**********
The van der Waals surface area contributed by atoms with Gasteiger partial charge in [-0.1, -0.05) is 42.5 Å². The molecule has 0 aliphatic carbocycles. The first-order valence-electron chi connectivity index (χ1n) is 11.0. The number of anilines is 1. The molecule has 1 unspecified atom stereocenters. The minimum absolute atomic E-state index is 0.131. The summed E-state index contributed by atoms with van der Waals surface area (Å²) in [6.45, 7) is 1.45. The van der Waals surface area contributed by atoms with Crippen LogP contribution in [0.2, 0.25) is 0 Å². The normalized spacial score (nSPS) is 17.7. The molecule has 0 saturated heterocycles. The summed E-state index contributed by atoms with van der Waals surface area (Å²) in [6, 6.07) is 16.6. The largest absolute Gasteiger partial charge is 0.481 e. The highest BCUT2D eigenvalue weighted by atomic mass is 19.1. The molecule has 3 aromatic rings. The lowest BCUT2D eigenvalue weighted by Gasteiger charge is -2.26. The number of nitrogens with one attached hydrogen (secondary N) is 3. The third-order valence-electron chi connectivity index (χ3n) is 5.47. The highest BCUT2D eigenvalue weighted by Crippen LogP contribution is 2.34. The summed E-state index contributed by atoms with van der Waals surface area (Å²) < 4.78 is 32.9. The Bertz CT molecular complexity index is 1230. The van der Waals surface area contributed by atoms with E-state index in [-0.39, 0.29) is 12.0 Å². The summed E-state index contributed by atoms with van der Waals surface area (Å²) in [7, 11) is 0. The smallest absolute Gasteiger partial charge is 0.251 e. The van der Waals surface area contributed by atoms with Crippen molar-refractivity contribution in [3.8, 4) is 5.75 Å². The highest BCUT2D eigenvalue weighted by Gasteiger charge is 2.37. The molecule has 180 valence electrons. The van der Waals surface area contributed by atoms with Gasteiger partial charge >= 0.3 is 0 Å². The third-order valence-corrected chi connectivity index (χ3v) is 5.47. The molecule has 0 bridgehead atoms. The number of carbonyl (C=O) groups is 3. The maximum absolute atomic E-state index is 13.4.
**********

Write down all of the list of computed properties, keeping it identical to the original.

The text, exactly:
The van der Waals surface area contributed by atoms with Gasteiger partial charge in [-0.1, -0.05) is 42.5 Å². The molecule has 0 aliphatic carbocycles. The first-order valence-electron chi connectivity index (χ1n) is 11.0. The number of anilines is 1. The molecule has 1 unspecified atom stereocenters. The minimum absolute atomic E-state index is 0.131. The summed E-state index contributed by atoms with van der Waals surface area (Å²) in [6.45, 7) is 1.45. The van der Waals surface area contributed by atoms with Crippen LogP contribution in [0.2, 0.25) is 0 Å². The normalized spacial score (nSPS) is 17.7. The molecule has 0 saturated heterocycles. The summed E-state index contributed by atoms with van der Waals surface area (Å²) in [6, 6.07) is 16.6. The largest absolute Gasteiger partial charge is 0.481 e. The highest BCUT2D eigenvalue weighted by atomic mass is 19.1. The molecule has 3 aromatic rings. The lowest BCUT2D eigenvalue weighted by Gasteiger charge is -2.26. The number of nitrogens with one attached hydrogen (secondary N) is 3. The third-order valence-electron chi connectivity index (χ3n) is 5.47. The highest BCUT2D eigenvalue weighted by Crippen LogP contribution is 2.34. The summed E-state index contributed by atoms with van der Waals surface area (Å²) < 4.78 is 32.9. The Bertz CT molecular complexity index is 1230. The van der Waals surface area contributed by atoms with E-state index in [-0.39, 0.29) is 12.0 Å². The summed E-state index contributed by atoms with van der Waals surface area (Å²) in [7, 11) is 0. The smallest absolute Gasteiger partial charge is 0.251 e. The van der Waals surface area contributed by atoms with Crippen molar-refractivity contribution in [3.8, 4) is 5.75 Å². The highest BCUT2D eigenvalue weighted by Gasteiger charge is 2.37. The molecule has 180 valence electrons. The van der Waals surface area contributed by atoms with Gasteiger partial charge >= 0.3 is 0 Å². The third-order valence-corrected chi connectivity index (χ3v) is 5.47. The molecule has 0 bridgehead atoms. The number of carbonyl (C=O) groups is 3. The maximum absolute atomic E-state index is 13.4.